I imagine any Servitor of Destiny avoids heavy profanity usage, as it cheapens the meaning of real words and often inflicts long-term self-esteem issues, which might lead someone to his Fate. On the flip side, I'm sure the Groves see their fair share of Malakim jerking into being next to their Hearts with a 100% truthful, honest frustration manifesting in the divine language:
That's funny. I'll have to remember that.
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Old 06-20-2011, 07:43 PM   #7
sir_pudding
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Default Re: Seraphim and Profanity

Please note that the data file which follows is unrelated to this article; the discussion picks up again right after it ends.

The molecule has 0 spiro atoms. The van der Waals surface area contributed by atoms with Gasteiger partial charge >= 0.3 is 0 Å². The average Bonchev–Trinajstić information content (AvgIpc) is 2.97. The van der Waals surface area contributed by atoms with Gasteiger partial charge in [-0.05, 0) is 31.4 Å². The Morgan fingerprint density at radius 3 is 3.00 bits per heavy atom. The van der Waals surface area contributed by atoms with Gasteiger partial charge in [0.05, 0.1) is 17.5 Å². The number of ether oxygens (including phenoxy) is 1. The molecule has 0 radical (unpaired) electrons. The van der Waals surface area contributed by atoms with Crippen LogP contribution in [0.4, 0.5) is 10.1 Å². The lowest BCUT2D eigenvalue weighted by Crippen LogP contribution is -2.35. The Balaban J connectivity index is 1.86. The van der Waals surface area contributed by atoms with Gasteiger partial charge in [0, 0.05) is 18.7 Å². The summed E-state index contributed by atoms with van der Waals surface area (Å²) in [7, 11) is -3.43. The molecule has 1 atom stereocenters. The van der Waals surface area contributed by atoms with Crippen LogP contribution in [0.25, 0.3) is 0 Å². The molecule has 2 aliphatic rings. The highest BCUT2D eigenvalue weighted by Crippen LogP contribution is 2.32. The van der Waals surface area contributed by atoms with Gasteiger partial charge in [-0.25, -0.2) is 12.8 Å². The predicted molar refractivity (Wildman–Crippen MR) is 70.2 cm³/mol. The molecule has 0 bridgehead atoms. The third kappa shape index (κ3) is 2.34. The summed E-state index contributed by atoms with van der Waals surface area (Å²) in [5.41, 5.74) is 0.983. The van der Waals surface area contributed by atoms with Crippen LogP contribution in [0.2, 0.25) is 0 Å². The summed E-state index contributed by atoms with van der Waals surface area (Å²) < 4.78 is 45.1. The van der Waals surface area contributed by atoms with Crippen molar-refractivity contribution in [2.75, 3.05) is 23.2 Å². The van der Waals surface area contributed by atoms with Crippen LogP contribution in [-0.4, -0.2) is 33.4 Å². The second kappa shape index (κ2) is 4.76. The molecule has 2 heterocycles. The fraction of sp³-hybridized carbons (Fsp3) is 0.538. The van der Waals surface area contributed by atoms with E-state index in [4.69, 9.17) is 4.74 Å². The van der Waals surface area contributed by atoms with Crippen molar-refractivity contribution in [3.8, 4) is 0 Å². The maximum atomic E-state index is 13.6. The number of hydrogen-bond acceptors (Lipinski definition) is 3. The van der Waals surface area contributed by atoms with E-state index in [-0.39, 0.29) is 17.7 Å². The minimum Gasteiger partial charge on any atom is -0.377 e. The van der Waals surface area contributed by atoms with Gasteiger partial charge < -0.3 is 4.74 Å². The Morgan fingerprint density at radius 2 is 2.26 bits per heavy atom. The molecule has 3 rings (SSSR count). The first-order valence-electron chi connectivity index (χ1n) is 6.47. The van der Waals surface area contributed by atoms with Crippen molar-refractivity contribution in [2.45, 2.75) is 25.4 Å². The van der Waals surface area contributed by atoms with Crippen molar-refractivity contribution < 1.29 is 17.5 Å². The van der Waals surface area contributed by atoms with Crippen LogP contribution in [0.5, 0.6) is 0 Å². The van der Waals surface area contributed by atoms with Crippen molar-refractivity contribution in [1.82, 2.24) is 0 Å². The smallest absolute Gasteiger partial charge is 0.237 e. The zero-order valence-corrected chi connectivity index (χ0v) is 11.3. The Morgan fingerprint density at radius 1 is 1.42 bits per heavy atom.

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Originally Posted by Rocket Man View Post
Can he shout at someone to "Open the F'ing door," even though it is impossible that the object has ever been used for copulation?
Isn't the original verb "ficken" Anglo Saxon for "strike together"? In that case I think it might be a fairly literal description of how a door relates to it's frame.
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Old 06-20-2011, 09:05 PM   #8
Rocket Man
Petitioner: Word of IN Filk
 
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Default Re: Seraphim and Profanity

Quote:
Originally Posted by sir_pudding View Post
Isn't the original verb "ficken" Anglo Saxon for "strike together"? In that case I think it might be a fairly literal description of how a door relates to it's frame.